The dialog boxes for commands on the Adjust menu also have preview win-
dows that let you see the effect of your adjustments without the long wait
that proofing sometimes entails. Here™s how to preview your changes:

To zoom in or out within the preview windows, click the Zoom In button
(marked with a +) or Zoom Out button (with a “), as shown in Figure 7-1.
To move the image in the preview window so that you can see a new
area, drag the image in either window.
To quickly move to a new area of the image, click the Navigate button, as
shown in Figure 7-1, and keep the mouse button depressed. A small ver-
sion of the entire image is displayed, with a rectangle representing the
preview area. Drag the rectangle to the area you want to preview and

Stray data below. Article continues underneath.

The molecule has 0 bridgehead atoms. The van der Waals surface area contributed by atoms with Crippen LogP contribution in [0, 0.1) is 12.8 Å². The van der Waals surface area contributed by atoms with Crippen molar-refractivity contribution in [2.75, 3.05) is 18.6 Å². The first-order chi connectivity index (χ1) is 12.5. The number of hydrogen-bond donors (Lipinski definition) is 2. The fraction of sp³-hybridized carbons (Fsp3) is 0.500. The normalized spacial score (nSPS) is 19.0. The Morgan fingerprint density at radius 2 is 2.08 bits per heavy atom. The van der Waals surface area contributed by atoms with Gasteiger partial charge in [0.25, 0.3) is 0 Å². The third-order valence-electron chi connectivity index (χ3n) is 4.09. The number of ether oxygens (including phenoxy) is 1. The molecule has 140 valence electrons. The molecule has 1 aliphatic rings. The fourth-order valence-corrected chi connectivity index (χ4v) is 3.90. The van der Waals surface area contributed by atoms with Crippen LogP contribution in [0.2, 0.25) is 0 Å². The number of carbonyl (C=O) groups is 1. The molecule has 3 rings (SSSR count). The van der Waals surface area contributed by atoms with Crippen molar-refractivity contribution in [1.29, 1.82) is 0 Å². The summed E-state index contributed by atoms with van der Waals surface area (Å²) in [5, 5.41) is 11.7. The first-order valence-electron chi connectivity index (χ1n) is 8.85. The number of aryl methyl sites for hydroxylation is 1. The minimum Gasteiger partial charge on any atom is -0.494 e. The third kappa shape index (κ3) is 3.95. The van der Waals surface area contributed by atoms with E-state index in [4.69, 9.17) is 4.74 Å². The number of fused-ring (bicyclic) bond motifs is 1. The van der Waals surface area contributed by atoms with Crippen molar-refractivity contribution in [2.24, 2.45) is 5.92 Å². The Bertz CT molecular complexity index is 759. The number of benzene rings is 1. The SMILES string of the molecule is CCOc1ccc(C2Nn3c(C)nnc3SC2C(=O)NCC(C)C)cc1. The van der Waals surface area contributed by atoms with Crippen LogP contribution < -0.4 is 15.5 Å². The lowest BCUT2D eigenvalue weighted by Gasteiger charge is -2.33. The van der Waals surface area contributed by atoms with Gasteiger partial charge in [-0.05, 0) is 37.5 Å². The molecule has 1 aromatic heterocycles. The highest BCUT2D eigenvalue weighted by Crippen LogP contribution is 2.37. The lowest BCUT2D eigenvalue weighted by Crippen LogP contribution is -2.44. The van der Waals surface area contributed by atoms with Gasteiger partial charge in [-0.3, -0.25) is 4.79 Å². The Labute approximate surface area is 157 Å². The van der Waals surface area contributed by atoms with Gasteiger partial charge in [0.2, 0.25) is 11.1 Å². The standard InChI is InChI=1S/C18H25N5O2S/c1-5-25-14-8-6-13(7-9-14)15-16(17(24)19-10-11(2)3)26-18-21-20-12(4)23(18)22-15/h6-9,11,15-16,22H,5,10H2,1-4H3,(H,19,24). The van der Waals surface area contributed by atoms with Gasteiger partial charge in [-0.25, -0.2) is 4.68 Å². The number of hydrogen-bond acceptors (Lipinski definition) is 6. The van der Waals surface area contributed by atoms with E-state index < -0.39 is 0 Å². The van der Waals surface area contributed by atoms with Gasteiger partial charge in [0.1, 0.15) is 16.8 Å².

then release the mouse button.

Like most Paint Shop Pro effects, every color adjustment we cover in this
chapter can be applied to a specific area within an image, which allows you




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Chapter 7: Adjusting Your Picture™s Brightness, Contrast, and Color

to lighten a darkened entryway or make Uncle Vania™s shirt color more vibrant.
Here are a few points to keep in mind about that phenomenon:

If you have made a selection, only the selected area is affected by your
adjustments. For a complete rundown on the selection process, check
out Chapter 3.
If you™re using multiple layers in your image, commands on the Adjust
menu affect only the selected layer.
If you™re using multiple layers in your image, consider using an adjust-
ment layer so that you can affect color across multiple layers.
If a feature doesn™t appear to be working, check to see whether you have